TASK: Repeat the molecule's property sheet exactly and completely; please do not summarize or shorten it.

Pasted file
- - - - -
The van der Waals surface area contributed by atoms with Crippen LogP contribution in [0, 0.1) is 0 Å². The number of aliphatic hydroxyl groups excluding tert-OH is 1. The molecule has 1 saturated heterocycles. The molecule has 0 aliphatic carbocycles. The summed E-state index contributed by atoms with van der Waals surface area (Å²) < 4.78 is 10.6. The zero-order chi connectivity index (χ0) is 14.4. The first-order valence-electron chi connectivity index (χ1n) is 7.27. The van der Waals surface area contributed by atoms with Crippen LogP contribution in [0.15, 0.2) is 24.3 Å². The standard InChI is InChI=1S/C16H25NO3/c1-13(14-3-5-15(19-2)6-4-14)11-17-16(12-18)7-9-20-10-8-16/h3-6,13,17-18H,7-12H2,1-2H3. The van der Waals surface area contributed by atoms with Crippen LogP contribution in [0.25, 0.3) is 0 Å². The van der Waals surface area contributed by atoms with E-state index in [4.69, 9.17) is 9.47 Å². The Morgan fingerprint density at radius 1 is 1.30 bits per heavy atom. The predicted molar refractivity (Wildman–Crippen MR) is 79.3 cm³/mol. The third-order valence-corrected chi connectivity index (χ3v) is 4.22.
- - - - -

The van der Waals surface area contributed by atoms with Crippen LogP contribution in [0, 0.1) is 0 Å². The number of aliphatic hydroxyl groups excluding tert-OH is 1. The molecule has 1 saturated heterocycles. The molecule has 0 aliphatic carbocycles. The summed E-state index contributed by atoms with van der Waals surface area (Å²) < 4.78 is 10.6. The zero-order chi connectivity index (χ0) is 14.4. The first-order valence-electron chi connectivity index (χ1n) is 7.27. The van der Waals surface area contributed by atoms with Crippen LogP contribution in [0.15, 0.2) is 24.3 Å². The standard InChI is InChI=1S/C16H25NO3/c1-13(14-3-5-15(19-2)6-4-14)11-17-16(12-18)7-9-20-10-8-16/h3-6,13,17-18H,7-12H2,1-2H3. The van der Waals surface area contributed by atoms with Crippen LogP contribution in [0.25, 0.3) is 0 Å². The van der Waals surface area contributed by atoms with E-state index in [4.69, 9.17) is 9.47 Å². The Morgan fingerprint density at radius 1 is 1.30 bits per heavy atom. The predicted molar refractivity (Wildman–Crippen MR) is 79.3 cm³/mol. The third-order valence-corrected chi connectivity index (χ3v) is 4.22.